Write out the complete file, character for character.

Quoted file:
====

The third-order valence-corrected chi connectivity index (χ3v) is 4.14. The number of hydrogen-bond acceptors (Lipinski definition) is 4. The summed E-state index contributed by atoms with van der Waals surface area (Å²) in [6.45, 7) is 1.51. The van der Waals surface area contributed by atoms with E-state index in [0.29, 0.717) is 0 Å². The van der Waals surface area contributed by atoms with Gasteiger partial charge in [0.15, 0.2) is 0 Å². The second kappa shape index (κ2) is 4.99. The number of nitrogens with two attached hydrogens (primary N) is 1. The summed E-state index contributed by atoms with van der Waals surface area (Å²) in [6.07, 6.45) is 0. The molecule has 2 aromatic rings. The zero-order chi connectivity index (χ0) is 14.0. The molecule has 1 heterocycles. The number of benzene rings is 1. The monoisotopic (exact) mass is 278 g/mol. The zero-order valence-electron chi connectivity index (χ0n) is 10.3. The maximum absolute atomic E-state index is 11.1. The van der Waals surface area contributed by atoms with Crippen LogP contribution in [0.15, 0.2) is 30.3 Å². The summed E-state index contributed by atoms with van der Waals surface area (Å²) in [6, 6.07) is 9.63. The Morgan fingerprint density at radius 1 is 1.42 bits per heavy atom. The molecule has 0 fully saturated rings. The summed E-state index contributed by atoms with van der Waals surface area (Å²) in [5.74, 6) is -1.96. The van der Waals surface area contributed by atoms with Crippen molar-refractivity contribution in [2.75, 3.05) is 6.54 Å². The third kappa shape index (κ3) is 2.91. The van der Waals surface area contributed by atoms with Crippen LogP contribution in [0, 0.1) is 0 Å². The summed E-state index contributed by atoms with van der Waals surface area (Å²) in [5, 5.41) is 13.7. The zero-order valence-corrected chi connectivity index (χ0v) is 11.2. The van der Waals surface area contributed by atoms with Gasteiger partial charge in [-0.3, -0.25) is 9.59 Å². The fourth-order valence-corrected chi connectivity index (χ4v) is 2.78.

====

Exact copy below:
The third-order valence-corrected chi connectivity index (χ3v) is 4.14. The number of hydrogen-bond acceptors (Lipinski definition) is 4. The summed E-state index contributed by atoms with van der Waals surface area (Å²) in [6.45, 7) is 1.51. The van der Waals surface area contributed by atoms with E-state index in [0.29, 0.717) is 0 Å². The van der Waals surface area contributed by atoms with Gasteiger partial charge in [0.15, 0.2) is 0 Å². The second kappa shape index (κ2) is 4.99. The number of nitrogens with two attached hydrogens (primary N) is 1. The summed E-state index contributed by atoms with van der Waals surface area (Å²) in [6.07, 6.45) is 0. The molecule has 2 aromatic rings. The zero-order chi connectivity index (χ0) is 14.0. The molecule has 1 heterocycles. The number of benzene rings is 1. The monoisotopic (exact) mass is 278 g/mol. The zero-order valence-electron chi connectivity index (χ0n) is 10.3. The maximum absolute atomic E-state index is 11.1. The van der Waals surface area contributed by atoms with Crippen LogP contribution in [0.15, 0.2) is 30.3 Å². The summed E-state index contributed by atoms with van der Waals surface area (Å²) in [6, 6.07) is 9.63. The Morgan fingerprint density at radius 1 is 1.42 bits per heavy atom. The molecule has 0 fully saturated rings. The summed E-state index contributed by atoms with van der Waals surface area (Å²) in [5.74, 6) is -1.96. The van der Waals surface area contributed by atoms with Crippen molar-refractivity contribution in [2.75, 3.05) is 6.54 Å². The third kappa shape index (κ3) is 2.91. The van der Waals surface area contributed by atoms with Crippen LogP contribution in [0, 0.1) is 0 Å². The summed E-state index contributed by atoms with van der Waals surface area (Å²) in [5, 5.41) is 13.7. The zero-order valence-corrected chi connectivity index (χ0v) is 11.2. The van der Waals surface area contributed by atoms with Gasteiger partial charge in [-0.3, -0.25) is 9.59 Å². The fourth-order valence-corrected chi connectivity index (χ4v) is 2.78.